Here's a miracle: Bill Maher's anti-religion movie, Religulous, got us out of our Netflix habit and into a real movie theatre.
Ensconced in Salem Cinema's alternative artsy atmosphere, munching on parmesan cheese-drenched popcorn and sipping a vanilla Italian soda, my wife and I relished Maher's skewering of the ridiculous side of religiosity.
I enjoyed Maher's preaching the power and glory of the gospel "I don't know."
For me, the most enjoyable scenes (and there were quite a few like this) captured the deer-in-a-headlights expression of a true believer being asked to explain the basis of his beliefs.
Mostly, stark silence ensued. Sometimes, confused stuttering. The faithful weren't accustomed to being challenged in such a blunt fashion.
Not surprisingly, a Christianity Today review wasn't positive.
Honestly, it's not the hardest thing in the world to make a religion look silly when you only focus on the kitschiest, most grimace-inducing practitioners of it. Sure, we have to own up to these unfortunate (but fortunately fringe) elements within our ranks, but Maher shores up little credibility for his cause by refusing to talk with any opponent with an ounce of nuance of theological rigor.
...Religulous is best seen as a comedy (and there are many funny moments) and not as a serious or measured examination of anything. It's a movie meant to make religious people look stupid, to "prove" that religious belief and intelligence are mutually exclusive. If you are already prone to believe that, then this movie is for you. For everyone else, Religulous is a trifling and shoddy tirade that, ultimately, is not much of a threat.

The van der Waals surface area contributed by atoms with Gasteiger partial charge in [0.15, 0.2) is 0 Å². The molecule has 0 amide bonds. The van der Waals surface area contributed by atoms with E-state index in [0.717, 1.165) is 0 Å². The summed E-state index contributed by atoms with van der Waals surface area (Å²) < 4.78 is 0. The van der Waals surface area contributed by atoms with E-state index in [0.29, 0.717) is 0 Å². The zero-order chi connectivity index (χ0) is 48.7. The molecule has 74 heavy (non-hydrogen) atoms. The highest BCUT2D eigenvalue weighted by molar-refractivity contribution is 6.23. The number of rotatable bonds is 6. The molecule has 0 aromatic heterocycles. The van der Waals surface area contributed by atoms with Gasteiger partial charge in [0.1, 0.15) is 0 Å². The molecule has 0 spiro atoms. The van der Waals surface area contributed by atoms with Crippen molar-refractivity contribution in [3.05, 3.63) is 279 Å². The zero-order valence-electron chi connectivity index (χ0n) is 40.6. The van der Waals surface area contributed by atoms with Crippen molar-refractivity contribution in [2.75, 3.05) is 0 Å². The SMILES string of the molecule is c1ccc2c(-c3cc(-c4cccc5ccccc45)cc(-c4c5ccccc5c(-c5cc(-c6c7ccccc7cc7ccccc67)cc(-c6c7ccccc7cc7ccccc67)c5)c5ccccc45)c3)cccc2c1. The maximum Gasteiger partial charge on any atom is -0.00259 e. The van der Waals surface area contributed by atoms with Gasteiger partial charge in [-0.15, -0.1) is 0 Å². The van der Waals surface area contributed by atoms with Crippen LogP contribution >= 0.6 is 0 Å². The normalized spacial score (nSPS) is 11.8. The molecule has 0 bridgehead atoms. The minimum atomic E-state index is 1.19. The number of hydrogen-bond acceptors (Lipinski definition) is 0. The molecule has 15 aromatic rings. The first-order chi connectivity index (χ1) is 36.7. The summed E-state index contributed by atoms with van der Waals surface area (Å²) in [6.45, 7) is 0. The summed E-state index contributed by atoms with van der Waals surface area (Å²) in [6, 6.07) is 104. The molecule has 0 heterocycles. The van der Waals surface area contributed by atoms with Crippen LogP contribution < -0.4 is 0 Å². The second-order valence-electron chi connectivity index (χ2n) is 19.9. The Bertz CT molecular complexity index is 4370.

Well, I guess this is why Religulous was so appealing to me.
Because I do consider that religious belief and intelligence are mutually exclusive, where "intelligence" means more than I.Q. -- a wise, mature, and compassionate understanding of what life is all about is what I see being undermined by religiosity.
When I discussed the movie with a friend who is more favorably inclined toward religion than I am, he said that Maher wasn't being fair when he zeroed in exclusively on the ridiculous aspects of blind belief.
OK. I'll readily admit that churches and other religious organizations do a lot of good in the world. They feed the hungry, heal the sick, counsel the distressed, shelter the homeless.
But so do secular groups, like Rotary, which I belonged to for several years. And with them you don't get the downside of religions: the preachiness, the holier than thou attitudes, the distrust of other ways of believing.
"You should have shown the other side of religion," Bill Maher's critics say. However, that other side -- the rational, worldly, altruistic aspect -- isn't an authentic part of religion.
It's simply normal human behavior grafted on to an absurd way of understanding man's place in the cosmos. When you take everything unbelievable out of a religion you aren't left with it's core: you're left with no religion.
This is the power of Maher's movie.
By pounding away on people's evidence-free beliefs he shows us how ridiculous it is to be religulous.